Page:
A briolette is an elongated pear-shaped gemstone cut with triangular facets and top-drilled to hang like a bead. They are quite brilliant, reflecting light from any angle.  To add to the bead’s sparkle, I found a gold-plated clasp and heart centerpiece last November in a memory-lane visit to the San Mateo Bead Show while visiting Sandra in San Jose, CA.

The necklace is 21” long and $129. Sandra claimed it for herself as soon as she saw it!

 

Drawer 27: Vaseline Beads

“Things Rare and Strange”

 

 

My Apothecary Chest: in 1994, it arrived via container to California from Hong Kong, where I discovered beading during an ex-pat assignment. Serves as the repository for my beads.  Handcrafted.  It has 52 Drawers, mostly sorted by color.

2017 Challenge: Create a Necklace a Week, using only the Beads from one Drawer at a time. Voila!  52 Necklaces!

Week 27/Drawer 27: July 5, 2017: “Things Rare and Strange”

 When I found these opaque aqua beads in a section of Drawer 27, I gasped at their beauty, mostly due to the intensity of their color. As I fondled them, I realized there were subtle differences in their aqua shades; I also observed they were so old that their faceted surfaces had become smooth! They are trade beads, after all. These discoveries made this strand mysterious—what secrets were they sheltering?

Since the secrets are unknowable, let me address “What the heck are Vaseline Beads?”

Beads have been made in Bohemia (Czechoslovakia) since the Romans occupied it in 400 AD. Until 1400, they mostly made rosary beads.  In the 1500’s, a major expansion in bead-making began, attracting Spanish, Italian and English traders.  In 1800, the Industrial Revolution invented machines that produced pressed glass beads in great volume, different designs, and at lower prices.

One of those innovations was fluorescent Vaseline glassware and beads. The fluorescence was created by the adding uranium salts to the glass.  They kept lowering the amount of uranium to the 1-2% that worked.  It actually shone in the dark!  Today, with electric lights, a black light is needed to see the fluorescence.

Vaseline beads had their heyday from 1900 to 1920 and continued to be made until artisans lost their ability to buy uranium when governments became universal procurers in the 1940’s.

 

 

 

 

 

Typical Vaseline beads are transparent in color and usually yellowish green.  The short strand third from left look to me like they may be shine-in-the-dark variety! 

 

They were so named because their color resembled the petroleum jelly sold in the 1900’s under the Vaseline label.  Doesn’t that sound so mundane for beads made from uranium?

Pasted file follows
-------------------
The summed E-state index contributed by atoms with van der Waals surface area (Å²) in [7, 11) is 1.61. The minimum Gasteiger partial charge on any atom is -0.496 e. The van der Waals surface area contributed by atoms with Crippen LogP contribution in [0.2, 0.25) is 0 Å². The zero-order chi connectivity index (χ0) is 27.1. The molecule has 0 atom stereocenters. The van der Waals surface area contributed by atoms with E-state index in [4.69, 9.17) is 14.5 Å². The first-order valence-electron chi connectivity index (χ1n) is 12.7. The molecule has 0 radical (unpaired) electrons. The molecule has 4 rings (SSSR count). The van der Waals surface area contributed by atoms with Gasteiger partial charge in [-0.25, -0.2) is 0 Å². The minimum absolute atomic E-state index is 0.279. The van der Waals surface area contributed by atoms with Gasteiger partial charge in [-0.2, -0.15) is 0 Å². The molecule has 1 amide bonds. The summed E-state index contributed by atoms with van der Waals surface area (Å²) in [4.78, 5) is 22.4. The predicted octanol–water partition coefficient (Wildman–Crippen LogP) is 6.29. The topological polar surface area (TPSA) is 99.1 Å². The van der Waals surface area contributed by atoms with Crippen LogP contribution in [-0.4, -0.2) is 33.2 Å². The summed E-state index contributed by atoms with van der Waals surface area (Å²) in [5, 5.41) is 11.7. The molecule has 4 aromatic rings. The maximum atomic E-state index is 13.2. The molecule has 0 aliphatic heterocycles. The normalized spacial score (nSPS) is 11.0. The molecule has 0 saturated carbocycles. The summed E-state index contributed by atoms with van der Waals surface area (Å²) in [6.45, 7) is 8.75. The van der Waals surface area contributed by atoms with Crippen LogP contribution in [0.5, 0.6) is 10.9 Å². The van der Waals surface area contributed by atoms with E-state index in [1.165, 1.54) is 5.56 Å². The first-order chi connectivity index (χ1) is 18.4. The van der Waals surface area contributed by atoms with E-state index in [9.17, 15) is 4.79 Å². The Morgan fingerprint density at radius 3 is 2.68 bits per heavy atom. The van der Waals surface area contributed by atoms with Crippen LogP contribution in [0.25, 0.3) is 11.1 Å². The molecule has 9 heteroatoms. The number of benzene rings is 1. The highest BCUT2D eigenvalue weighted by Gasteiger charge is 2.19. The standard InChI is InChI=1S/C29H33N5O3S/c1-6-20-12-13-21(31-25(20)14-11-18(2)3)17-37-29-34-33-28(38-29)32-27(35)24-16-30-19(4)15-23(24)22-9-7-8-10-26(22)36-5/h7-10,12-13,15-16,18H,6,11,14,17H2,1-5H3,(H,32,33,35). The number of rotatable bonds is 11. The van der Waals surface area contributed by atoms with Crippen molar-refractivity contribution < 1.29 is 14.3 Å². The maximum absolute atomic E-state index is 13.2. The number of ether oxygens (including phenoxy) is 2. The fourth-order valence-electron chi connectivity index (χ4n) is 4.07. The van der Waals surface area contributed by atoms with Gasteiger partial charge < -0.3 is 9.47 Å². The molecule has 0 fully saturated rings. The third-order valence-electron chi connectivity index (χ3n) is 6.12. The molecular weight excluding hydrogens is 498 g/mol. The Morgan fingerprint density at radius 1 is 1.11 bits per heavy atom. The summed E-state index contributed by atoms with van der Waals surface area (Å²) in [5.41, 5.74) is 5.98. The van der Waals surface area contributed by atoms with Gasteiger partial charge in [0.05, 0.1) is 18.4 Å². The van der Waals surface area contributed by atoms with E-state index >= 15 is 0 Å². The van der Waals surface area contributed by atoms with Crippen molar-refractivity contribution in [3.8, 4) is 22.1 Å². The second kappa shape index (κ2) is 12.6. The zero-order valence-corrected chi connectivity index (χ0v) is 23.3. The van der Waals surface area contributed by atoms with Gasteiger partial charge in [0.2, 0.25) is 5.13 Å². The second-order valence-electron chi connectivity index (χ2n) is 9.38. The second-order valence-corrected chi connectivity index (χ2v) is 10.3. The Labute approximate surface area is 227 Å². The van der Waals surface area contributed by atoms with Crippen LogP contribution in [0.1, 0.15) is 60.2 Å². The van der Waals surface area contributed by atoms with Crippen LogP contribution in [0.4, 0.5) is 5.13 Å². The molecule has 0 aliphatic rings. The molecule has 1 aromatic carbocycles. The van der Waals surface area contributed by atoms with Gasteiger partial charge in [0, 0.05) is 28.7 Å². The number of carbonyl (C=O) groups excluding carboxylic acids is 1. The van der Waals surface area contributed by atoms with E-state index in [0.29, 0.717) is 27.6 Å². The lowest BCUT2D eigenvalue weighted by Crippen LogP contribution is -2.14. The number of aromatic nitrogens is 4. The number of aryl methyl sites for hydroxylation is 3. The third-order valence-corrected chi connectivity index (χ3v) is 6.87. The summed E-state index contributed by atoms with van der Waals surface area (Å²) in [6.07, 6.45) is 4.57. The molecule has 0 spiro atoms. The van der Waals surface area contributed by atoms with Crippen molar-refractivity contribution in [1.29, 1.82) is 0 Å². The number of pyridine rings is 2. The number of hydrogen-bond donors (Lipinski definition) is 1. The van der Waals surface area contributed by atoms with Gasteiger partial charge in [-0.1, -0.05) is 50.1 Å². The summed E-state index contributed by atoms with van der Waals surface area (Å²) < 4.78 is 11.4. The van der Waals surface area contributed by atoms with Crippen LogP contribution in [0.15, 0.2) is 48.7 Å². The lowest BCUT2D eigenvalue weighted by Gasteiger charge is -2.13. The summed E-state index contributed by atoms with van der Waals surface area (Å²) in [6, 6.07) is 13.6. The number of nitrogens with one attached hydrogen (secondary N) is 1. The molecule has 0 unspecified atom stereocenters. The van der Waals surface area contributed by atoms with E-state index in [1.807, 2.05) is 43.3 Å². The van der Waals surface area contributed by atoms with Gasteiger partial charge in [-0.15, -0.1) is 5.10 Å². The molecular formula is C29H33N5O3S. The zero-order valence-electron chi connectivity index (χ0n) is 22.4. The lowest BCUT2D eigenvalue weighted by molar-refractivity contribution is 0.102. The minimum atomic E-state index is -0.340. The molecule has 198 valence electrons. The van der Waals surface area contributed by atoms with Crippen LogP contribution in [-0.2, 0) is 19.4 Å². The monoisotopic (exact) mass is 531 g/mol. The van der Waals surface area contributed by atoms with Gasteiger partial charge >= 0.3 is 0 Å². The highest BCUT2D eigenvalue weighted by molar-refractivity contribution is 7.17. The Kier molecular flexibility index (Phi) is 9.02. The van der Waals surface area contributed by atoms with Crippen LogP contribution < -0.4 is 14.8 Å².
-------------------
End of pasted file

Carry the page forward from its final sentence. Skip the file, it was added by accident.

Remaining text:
My opaque aqua beads are called Vaseline Beads, but they are a variation: during the Depression, iron oxide (a glass-ceramic) was added to the formula to create opacity.

Today’s collections of Depression glass, milk glass, Fire King tableware, etc. all have roots in Bohemia, uranium, and iron oxide!

Before closing, let me name the other beads I used in this necklace: aqua serpentine which is a cousin of jade; Czech glass “spades” drops; round matte glass which looks like ceramic due to iron oxide.  Also I was quite pleased to find an aqua glass circle in my “creative clasp stash” and made a sterling silver toggle for it.

The necklace is 20”. $115.

Drawer 25: Iridescent

  Week 25/Drawer 25: June 21, 2017: “I Believe I can Fly”

 I’ve made perhaps ten of these complicated woven necklaces in my 22 years as a bead jewelry artist. As a beginner in the 90’s, I took lots of classes from a lot of fabulous well-known instructors.  I loved learning about other artists’ styles and methods, hearing their tips, fondling their samples, and buying their beads and books.  For me, there is no better way to spend time.

helen dietze (always lower case) gave classes in making “Ambassadors”—knotted woven seed bead chunks about 2” x 6” strung on thread which was tied in a knot and worn long. As named, she took them on her travels and gave them away.  She also taught her techniques, including an advanced class where the Ambassador was used to encase a beautiful extraordinary object preferably found in exotic places.  These creations were meant to exemplify the “more is better” theory.  This class was made for me!

 

 

 

 

So, helen, here is what you taught me 20 years ago, adapted to my style, and an appropriate challenge for Week 25, almost halfway to the end; almost to my 75th birthday!

 

 

 

 

A bit of a bio of helen: Born in perhaps 1919 (she disallowed discussions of her age); she studied art at the Rudolph Schaeffer School of Color and Design in San Francisco; was widowed in 1959; lived in a house in San Leandro, No. California, which was packed to the rafters with mosaics, yarns, looms, and beads.  Small of stature, she was tall in presence:  perfect make-up with signature red lipstick; hair up in a chignon; black clothing; and always a major necklace on her neck.  She was our Georgia O’Keefe.  helen passed away in 2004, at approximately age 85.  Needless to say, the crowds at her memorial were huge.

In closeup, above, in step 5.

To describe my necklace, I shall do it in terms of the construction process (usually called my design process):

  1. Go to the bottom of the necklace and find the knot of beads. This section, about 2” x 2” is the “Ambassador” starting point. I added the sterling silver fish and the pewter frog. Attach it to the 4” long shell with some holes supplied by Mother Nature.
  2. I weave and knot my way up and over the shell strip using multi-color beads of varying sizes. My principal colors reflect the iridescent shell—greens, pinks and greys in all shades. Blues and reds thrown in for punch.
  3. Practicing “more is better”, I add another shell, 2” at its longest. By now I am working with four strands of strong bead thread on each side.
  4. I start up one side. I string 2-3” on two strands and knot them. I string a new strand, add a few beads to one of the strand I just knotted. Repeat over and over. But I only go up 3-4” on this one side.
  5. Then I turn my attention to the other side, always consulting side 1 to assure balance by bulk and color.